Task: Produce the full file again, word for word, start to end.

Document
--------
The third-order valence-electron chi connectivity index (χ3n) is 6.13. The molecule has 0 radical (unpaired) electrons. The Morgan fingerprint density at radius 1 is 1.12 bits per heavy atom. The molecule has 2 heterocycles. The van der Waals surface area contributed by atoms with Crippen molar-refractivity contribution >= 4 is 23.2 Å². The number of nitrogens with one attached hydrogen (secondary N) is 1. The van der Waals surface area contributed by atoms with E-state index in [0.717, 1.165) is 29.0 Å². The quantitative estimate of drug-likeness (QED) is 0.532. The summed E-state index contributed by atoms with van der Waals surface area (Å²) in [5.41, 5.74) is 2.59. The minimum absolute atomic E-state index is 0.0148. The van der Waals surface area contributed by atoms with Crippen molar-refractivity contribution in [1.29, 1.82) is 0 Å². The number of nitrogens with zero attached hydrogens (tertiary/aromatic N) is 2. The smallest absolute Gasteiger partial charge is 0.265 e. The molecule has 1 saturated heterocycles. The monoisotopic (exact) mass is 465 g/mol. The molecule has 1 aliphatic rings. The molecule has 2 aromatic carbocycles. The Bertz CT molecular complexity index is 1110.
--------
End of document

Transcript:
The third-order valence-electron chi connectivity index (χ3n) is 6.13. The molecule has 0 radical (unpaired) electrons. The Morgan fingerprint density at radius 1 is 1.12 bits per heavy atom. The molecule has 2 heterocycles. The van der Waals surface area contributed by atoms with Crippen molar-refractivity contribution >= 4 is 23.2 Å². The number of nitrogens with one attached hydrogen (secondary N) is 1. The van der Waals surface area contributed by atoms with E-state index in [0.717, 1.165) is 29.0 Å². The quantitative estimate of drug-likeness (QED) is 0.532. The summed E-state index contributed by atoms with van der Waals surface area (Å²) in [5.41, 5.74) is 2.59. The minimum absolute atomic E-state index is 0.0148. The van der Waals surface area contributed by atoms with Crippen molar-refractivity contribution in [1.29, 1.82) is 0 Å². The number of nitrogens with zero attached hydrogens (tertiary/aromatic N) is 2. The smallest absolute Gasteiger partial charge is 0.265 e. The molecule has 1 saturated heterocycles. The monoisotopic (exact) mass is 465 g/mol. The molecule has 1 aliphatic rings. The molecule has 2 aromatic carbocycles. The Bertz CT molecular complexity index is 1110.